Schedule a Program
The programs listed are mainly PowerPoint presentations that last about an hour. Some also include demonstrations and hands-on items.
Fees for these programs are $50/hour, plus mileage if outside the immediate Midland area.
An Environmental History of Midland County Michigan
Human history is defined by our interactions with the natural world. From Native American uses of plants and animals to H.H. Dow’s extraction of brine from underground, nature’s gifts have shaped the history of Midland County. Come take a journey through the centuries.
In the Steps of Michigan Surveyors: 1805 - 1855
Before local lands were settled, they first had to be surveyed. Hear amazing tales of Michigan surveyors traversing wild lands as they completed their work. We’ll travel from the wilderness of early Oakland County to the far reaches of the Upper Peninsula.
Midland County Lumbering: Its History in Pictures
This photographic journey takes us back to Midland County’s 19th century lumbering era. Learn how trees were cut and river drives were conducted, see what sawmills looked like and witness views of our forests that were changed forever. Period lumbering tools will also be on display.
Midland's Fur Trade: 1828 - 1856
Travel back in time to hear first-hand accounts from Midland’s historic fur trading posts. You’ll also see images of artifacts excavated from archaeology sites at Chippewa Nature Center and reproductions of the period. Learn about the American Fur Company in Midland learn what items were available to Midland’s founding families in the 1850s.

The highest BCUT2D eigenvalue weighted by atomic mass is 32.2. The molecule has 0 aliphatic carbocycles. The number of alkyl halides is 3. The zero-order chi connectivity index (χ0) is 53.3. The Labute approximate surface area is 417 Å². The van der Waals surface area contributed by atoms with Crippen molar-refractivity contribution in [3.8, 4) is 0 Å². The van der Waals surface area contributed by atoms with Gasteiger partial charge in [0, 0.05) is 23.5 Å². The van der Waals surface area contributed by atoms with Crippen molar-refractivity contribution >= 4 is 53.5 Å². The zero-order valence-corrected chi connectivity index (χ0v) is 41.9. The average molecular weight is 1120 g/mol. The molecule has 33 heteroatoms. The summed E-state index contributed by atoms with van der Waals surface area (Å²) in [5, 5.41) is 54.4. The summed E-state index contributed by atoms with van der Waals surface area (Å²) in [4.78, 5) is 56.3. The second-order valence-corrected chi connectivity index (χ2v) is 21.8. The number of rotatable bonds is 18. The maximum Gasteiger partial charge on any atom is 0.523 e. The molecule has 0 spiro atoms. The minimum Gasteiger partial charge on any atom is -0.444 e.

One Room Schools: A Midland County History
Thousands of one- room schoolhouses once dotted Michigan’s country landscape. In these simple buildings, generations of children learned the “4-Rs,” moral lessons and how to become good citizens. Learn the typical day in a one-room school, the history of education in Michigan and the current fate of these historic structures. Our focus will be on historic schools of Midland County.
Native American Uses of Natural Resources
(A demonstration-based, hands-on program) For thousands of years, Native Americans thrived along the Pine and Chippewa Rivers. This program provides an overview of traditional skills used by this region’s Native Americans to make fire by friction, cordage from plant materials, tan hides, weave baskets and much more.
Understanding Headstone Symbolism
The final resting place has connected people to each other and the places they live for countless generations. While many of us are familiar with headstone inscriptions, the wealth of symbolism they hold is often ignored or misunderstood. In this program, you’ll learn how to interpret 19th century symbols from the natural world, classical Greece and Egypt, fraternal and religious organizations.
About the Presenter
Kyle W. Bagnall received a Bachelor of Arts in Public History from Western Michigan University in 1993. Since 1995, he has worked as Manager of Historical Programs at CNC, designing and presenting environmental history programs on topics such Woodland Indian life, agriculture, fur trade, lumbering, surveying and settlement. Kyle has presented Bela Hubbard programs throughout Michigan since 2005, Ephraim Williams programs since 2011 and introduced the John Loyer program in 2013.